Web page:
Question about old hives
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  1. #1
    Join Date
    Jan 2020
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    Mt. Hope, AL
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    41

    Default Question about old hives

    A buddy of mine did some work at a ladies farm this weekend. He saw a bunch of hives in her barn and asked her about them. According to her they were her late husband’s who had been dead a few years. She said a few years before he died mites killed his bees and he just gave up and they had been stored there since. Then asked if he wanted them.

    Would you think they’re safe since it was mites and it’s been so long?

    If you were to take them what would you do to them before using them?

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  3. #2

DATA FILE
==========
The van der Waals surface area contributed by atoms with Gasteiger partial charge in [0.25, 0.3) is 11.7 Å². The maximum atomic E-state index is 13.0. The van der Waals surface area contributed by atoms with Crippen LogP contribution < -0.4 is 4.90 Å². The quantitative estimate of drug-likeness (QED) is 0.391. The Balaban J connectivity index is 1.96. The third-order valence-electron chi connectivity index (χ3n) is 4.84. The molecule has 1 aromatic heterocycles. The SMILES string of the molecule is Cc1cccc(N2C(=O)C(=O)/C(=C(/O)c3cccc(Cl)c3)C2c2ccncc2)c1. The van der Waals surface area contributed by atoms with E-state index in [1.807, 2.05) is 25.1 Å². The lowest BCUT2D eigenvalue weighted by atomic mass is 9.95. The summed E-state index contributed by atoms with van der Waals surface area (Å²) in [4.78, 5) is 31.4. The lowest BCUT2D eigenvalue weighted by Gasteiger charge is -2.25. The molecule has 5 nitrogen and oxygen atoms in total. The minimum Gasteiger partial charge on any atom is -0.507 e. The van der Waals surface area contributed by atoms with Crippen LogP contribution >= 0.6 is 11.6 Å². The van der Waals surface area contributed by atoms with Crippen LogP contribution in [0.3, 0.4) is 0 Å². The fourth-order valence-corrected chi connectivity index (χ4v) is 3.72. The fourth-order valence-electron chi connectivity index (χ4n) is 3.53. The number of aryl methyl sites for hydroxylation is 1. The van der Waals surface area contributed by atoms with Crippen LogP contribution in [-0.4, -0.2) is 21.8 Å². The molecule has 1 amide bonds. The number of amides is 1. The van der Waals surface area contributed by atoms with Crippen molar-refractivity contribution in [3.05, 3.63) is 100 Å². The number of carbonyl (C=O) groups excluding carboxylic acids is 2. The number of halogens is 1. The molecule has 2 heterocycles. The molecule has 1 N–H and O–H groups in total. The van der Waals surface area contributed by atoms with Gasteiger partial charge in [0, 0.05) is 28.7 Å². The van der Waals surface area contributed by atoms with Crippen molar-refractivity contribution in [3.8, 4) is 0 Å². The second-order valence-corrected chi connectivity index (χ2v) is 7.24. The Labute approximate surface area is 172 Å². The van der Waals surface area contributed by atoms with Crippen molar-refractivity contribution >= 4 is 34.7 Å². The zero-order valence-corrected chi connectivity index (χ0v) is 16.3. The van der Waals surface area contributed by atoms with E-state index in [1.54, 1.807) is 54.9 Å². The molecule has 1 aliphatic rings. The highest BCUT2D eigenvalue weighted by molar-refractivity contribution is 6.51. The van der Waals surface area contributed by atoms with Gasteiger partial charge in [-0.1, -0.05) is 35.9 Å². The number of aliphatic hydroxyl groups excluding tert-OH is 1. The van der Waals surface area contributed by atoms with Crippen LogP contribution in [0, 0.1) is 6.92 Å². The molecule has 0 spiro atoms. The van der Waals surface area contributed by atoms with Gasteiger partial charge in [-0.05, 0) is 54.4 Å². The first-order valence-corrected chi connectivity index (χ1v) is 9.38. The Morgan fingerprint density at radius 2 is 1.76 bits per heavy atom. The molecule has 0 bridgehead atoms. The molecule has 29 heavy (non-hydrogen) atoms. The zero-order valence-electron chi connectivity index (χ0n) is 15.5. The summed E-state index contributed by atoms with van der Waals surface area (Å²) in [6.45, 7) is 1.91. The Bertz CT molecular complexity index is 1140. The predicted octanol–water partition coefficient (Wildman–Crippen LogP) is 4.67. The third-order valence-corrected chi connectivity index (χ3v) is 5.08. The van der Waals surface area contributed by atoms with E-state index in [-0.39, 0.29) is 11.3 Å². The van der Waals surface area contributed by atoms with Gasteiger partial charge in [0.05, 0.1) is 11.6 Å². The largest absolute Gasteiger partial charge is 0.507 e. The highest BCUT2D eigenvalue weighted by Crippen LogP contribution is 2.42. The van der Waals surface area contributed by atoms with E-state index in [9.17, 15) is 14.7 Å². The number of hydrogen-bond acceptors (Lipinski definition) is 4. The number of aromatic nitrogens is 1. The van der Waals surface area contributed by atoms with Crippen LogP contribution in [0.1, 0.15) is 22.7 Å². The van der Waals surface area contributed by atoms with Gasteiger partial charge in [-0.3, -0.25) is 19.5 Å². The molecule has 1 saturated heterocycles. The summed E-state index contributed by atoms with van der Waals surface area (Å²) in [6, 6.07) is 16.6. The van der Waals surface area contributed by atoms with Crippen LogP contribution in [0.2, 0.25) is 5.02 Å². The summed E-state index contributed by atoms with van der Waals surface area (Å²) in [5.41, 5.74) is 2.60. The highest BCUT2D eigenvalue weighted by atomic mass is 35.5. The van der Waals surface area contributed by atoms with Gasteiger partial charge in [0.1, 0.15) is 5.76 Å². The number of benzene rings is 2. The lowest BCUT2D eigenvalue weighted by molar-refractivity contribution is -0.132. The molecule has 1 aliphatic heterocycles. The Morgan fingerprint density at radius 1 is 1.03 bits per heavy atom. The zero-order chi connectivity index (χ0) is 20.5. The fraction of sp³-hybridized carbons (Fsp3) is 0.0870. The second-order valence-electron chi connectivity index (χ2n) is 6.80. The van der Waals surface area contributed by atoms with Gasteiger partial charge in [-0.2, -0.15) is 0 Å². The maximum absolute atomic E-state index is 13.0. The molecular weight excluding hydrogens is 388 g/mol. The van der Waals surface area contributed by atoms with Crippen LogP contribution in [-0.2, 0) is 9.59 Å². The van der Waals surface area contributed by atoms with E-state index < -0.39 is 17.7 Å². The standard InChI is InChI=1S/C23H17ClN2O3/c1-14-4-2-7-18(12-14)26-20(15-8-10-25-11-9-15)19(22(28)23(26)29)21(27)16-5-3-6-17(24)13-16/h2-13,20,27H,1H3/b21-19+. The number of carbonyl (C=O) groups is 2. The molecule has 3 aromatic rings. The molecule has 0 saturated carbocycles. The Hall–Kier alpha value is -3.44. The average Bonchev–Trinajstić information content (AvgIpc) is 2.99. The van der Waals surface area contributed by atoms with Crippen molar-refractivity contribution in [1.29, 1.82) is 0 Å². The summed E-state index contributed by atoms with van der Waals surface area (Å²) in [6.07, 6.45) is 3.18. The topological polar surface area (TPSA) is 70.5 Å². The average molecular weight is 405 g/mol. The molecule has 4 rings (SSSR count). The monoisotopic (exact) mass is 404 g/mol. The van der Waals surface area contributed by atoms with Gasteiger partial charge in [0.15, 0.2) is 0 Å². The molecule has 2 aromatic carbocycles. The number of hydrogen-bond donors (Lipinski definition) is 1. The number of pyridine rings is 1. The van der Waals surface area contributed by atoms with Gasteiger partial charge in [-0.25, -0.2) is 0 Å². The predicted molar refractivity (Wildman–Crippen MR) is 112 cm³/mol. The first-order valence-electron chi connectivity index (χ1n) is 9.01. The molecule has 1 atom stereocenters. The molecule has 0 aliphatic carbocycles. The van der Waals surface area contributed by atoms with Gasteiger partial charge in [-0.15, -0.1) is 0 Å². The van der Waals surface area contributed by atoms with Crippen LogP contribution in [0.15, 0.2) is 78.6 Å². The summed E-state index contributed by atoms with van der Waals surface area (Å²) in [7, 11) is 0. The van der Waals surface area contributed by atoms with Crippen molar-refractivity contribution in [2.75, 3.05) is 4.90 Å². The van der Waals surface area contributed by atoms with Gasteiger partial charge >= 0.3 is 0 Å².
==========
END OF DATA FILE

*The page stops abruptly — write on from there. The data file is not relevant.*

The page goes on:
Join Date
    Apr 2020
    Location
    Columbia, Maryland, USA
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    204

    Default Re: Question about old hives

    Used beekeeping equipment is generally frowned upon since mites are not the issue, but American Foulbrood is. This is a severe and highly contagious disease that can persist as spores on virtually any surface or material for up to 40 years. If you get it, you would have to destroy your operation to keep it from spreading and the state may get involved as well. Just say no to used beekeeping equipment.
    USDA Hardiness Zone 7A, Hobbyist, First Hives in 2017

  4. #3
    Join Date
    Dec 2017
    Location
    Dane County, WI, USA
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    4,301

    Default Re: Question about old hives

    I take used equipment and don't sweat about it.
    A good idea to torch the insides if want using propane torch or even a heat gun.

    For sure, makes good swarm traps.
    Which you can test then - if the swarms caught into it does OK, then the equipment is OK.

    If the old owner had AFB, he'd likely burn the boxes himself anyway.